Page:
close of receipt of applications, i
and will be about 15 days after
that date. The salary of a rural
carrier on a standard route of
30 miles served daily except Sunday
is $1,800 per annum, with
an additional $20 per mile per
annum for each mile or major
fraction thereof in excess of 301
miles. Certain allowances are also
made for the maintenance of
equipment. The examination will
be open only to citizens who are
actually domiciled in the territory
of the post office where
the vacancy exists, who have
been actually domiciled there
for six months next preceding the
closing date for receipt of applications,
and who meet the
other requirements set forth in
Form 1977. Both men and
women, if qualified, may enter
this examination, but appointing
officers have the legal right to
specify the sex desired in requesting
certification of eligibles.
Form 1977 and application blanks
can be obtained from the vacancy
office mentioned above or from
the United States Civil Service
Commission at Washington, D. C.
Applications must be on file with
the Commission at Washington,
D. C., prior to the close of business
on the date specified above.
At the examination, applicants
must furnish unmounted photographs
of themselves taken within
two. years.
Advice About
CCC Enlistment
Requirements For Re-enlist-1
ment In Corps Are Given
So Applicants May Line |
Up Data
It is contemplated that, beginning
on or about .January 2
1938. the office will be authorized
to consider the selection of
additional veterans for enrollment
in the Civilian Conservation
Corps.
Under existing regulations favorable
consideration cannot be
given the application of veterans
for recnrollmcnt in the CCC until
after the expiration of six
(6) months from the date of
their last previous discharge; furthermore,
it is provided that favorable
consideration for reenrollment
cannot be given applicaCContinued
oa page 4.)
i x
r pii
munity
1937 publis
Brunswick Fun
In Way Of W
Wide Variety Of Wild Ani
Woods Of Brunswick
Fur Is
Brunswick county may not be
anything compared to the recesses
of Africa when it comes to
wild animal life, but it will run
most any place in the country
a close race in this respect.
There isn't any vast amount of
money realized from the fur business
in Brunswick because down
here, where the winters are comparatively
mild and pleasant, the
furs on the animals 'aren't" as
heavy and as good as they are
further North.
In this section, there are two
kinds of squirrels?the gray squirrel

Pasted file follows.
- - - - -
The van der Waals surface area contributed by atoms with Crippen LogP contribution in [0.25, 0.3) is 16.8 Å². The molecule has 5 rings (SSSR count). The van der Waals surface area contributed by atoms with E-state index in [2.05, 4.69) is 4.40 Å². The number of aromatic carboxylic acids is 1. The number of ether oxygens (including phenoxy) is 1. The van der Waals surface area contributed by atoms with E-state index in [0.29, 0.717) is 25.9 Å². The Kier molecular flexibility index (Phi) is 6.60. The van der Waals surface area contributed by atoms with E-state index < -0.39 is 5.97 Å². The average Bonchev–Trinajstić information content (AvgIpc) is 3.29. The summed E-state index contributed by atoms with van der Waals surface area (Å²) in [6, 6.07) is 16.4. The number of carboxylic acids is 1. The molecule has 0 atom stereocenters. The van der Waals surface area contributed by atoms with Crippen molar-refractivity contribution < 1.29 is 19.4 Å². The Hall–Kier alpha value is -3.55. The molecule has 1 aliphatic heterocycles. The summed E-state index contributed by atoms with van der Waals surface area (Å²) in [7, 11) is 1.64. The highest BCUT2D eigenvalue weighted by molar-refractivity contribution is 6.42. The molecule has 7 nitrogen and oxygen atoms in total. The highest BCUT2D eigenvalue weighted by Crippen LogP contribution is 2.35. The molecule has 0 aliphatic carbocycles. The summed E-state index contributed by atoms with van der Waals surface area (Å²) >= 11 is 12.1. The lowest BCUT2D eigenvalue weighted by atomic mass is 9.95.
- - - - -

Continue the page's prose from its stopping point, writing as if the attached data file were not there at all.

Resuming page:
and the fox squirrel. Of course
that's not mentioning the flying
squirrel such as can be found in
abundance in this area.
When it comes to foxes, there
are gray and red foxes roaming
the jungles of this county.
Bears, represent the county's
most ferocious animal though
hardly any more ferocious than
a buck deer if you get one
cornered. The specie of bear
found in this county is what is
Holiness Minis
In WVcxr>\r '
in v v * v/vn i
?? - H5
"SAPONA SANDSPUR"
RATES FOUR STARS
It will be interesting to the
readers of the "Sapona Sandspur",
Camp newspaper of Co.
427, CCC, South port, which is
published monthly, that this
publication received a four
star ratine which is the highest
honor a CCC paper can
receive.
"Happy Days", the official
national weekly newspaper for
the Civilian Conservation
Crops, which is published In
Washington, D. C., carried
an article about the "Sapona
Sandspur" and at the same
time gave it a four star rating.
This paper will be published
monthly by the journalism
class of Camp Sapona, and
will be off the press the second
Friday of each month.
Impressed With
Forest Program
Travel Through Rural Sections
Of Brunswick Convinces
Southport Man
That Forest Fire Protection
Program Is Being
Well Conducted
CnAndintr mAof nf thp Slimmer
UJ/^IIUlllg mwwv v? ? baiting
for fishermen, and sometimes
baiting hooks for them, the
Southport Civic Club man got
out of routine the past week
and drove over most of Brunswick
county with some interested
visitors from New York.
"What struck me most," said
he, "was that during the whole
runaround I only saw one place
in Brunswick where a forest fire
had broken out at any time during
the past several months. This